ABIQUIU LAKE, N.M. — Throughout the 56 years the U.S. Army Corps of Engineers, Albuquerque District has been operating Abiquiu Lake as a flood control and water supply dam in the Chama River Valley of northern New Mexico, daily lake elevation readings have historically been taken from an internal structure known as the float well. A float well is a common feature of many dams and is typically a 36-inch diameter, vertical pipe located in the control tower filled with reservoir water to the current lake level. A calibrated measuring tape is run to a float resting on the water’s surface that allows the lake level to be determined and ultimately the amount of water storage that is relayed to the Albuquerque District’s Reservoir Control Branch for accounting purposes.
Although this method of capturing lake elevation has been used for many years, concerns have recently arisen that require a fundamental change to the use of the float well system. These concerns are tied to the design, and include the inability to properly flush the system resulting in inaccurate elevation readings. Additionally, as the components age, there is an increased potential for failure resulting in reservoir water flooding the entire control tower, causing catastrophic damage to the electrical and hydraulic gate equipment.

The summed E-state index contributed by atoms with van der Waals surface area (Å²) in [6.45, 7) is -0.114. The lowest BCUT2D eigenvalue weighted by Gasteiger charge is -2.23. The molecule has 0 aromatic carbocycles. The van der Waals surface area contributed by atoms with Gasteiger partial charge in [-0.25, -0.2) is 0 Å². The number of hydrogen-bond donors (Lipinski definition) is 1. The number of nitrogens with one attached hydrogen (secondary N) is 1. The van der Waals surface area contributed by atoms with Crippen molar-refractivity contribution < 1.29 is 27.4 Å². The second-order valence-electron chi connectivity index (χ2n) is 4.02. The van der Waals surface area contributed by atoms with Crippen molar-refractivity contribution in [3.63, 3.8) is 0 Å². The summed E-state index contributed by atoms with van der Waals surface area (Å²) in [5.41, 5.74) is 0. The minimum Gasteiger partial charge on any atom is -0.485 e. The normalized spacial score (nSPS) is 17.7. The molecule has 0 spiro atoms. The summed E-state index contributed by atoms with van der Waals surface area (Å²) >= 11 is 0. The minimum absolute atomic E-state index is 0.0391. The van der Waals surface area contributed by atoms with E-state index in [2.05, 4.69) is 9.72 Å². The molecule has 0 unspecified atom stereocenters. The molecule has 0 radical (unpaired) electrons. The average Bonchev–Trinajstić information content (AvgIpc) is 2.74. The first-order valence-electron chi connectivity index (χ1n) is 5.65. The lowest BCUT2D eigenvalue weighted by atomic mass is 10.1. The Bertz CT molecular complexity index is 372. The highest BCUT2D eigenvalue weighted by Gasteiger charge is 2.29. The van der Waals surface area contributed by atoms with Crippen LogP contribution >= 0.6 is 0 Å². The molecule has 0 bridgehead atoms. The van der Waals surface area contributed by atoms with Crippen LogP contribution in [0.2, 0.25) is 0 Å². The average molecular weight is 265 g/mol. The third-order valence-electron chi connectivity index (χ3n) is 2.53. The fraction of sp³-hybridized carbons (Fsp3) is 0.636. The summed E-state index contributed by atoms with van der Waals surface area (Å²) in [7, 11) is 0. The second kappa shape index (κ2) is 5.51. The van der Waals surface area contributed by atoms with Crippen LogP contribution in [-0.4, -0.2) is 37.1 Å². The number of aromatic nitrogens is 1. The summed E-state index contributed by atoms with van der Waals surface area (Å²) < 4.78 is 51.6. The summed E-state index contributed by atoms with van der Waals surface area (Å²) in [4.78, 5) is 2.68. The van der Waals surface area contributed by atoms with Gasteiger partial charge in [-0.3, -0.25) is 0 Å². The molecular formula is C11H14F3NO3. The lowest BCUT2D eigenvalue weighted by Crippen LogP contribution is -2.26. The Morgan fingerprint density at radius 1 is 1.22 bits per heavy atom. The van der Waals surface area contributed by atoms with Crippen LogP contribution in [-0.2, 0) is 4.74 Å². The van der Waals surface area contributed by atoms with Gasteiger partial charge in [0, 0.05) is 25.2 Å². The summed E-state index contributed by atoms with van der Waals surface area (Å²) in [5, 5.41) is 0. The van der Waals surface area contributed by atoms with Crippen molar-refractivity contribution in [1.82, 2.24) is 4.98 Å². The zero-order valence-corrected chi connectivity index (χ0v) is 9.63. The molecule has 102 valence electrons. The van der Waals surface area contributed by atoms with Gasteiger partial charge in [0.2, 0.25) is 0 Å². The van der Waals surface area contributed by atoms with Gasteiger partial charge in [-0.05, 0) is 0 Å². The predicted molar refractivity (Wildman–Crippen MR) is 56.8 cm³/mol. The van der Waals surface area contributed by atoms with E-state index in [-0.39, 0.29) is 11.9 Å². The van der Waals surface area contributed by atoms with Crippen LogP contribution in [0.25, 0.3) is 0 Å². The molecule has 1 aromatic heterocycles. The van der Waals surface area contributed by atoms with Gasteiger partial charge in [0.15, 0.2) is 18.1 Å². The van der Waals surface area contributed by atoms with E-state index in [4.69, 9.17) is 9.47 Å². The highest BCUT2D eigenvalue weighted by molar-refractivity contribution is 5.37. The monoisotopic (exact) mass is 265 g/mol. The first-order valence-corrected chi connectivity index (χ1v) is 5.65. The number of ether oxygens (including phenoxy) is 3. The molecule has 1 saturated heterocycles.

In order to address these concerns, District staff at the lake and in the Reservoir Control Branch teamed up with the Rio Arriba field office of the U.S. Geological Survey New Mexico Water Science Center to install a new method of measuring the lake elevation. This would allow the float well to be decommissioned.
The new device is called a bubbler system. Bubbler systems measure water levels based on the amount of pressure it takes to push an air bubble out of an orifice line and into the reservoir. The orifice line is a long metal half-inch pipe that runs from the bubbler shed down into the reservoir. The pressure required to move the air bubble changes with the elevation of the water. As the water’s elevation rises and falls, so does the line pressure needed to discharge bubbles. The line pressure value is measured in PSI which refers to pounds of force per square inch. The PSI is then converted into elevation feet to represent the water level from the point of discharge to the water’s surface.
The new bubbler system was installed in December 2018 and is currently in use and will soon have the capability to transmit readings remotely. The Abiquiu float well is scheduled for decommissioning in summer of 2019.
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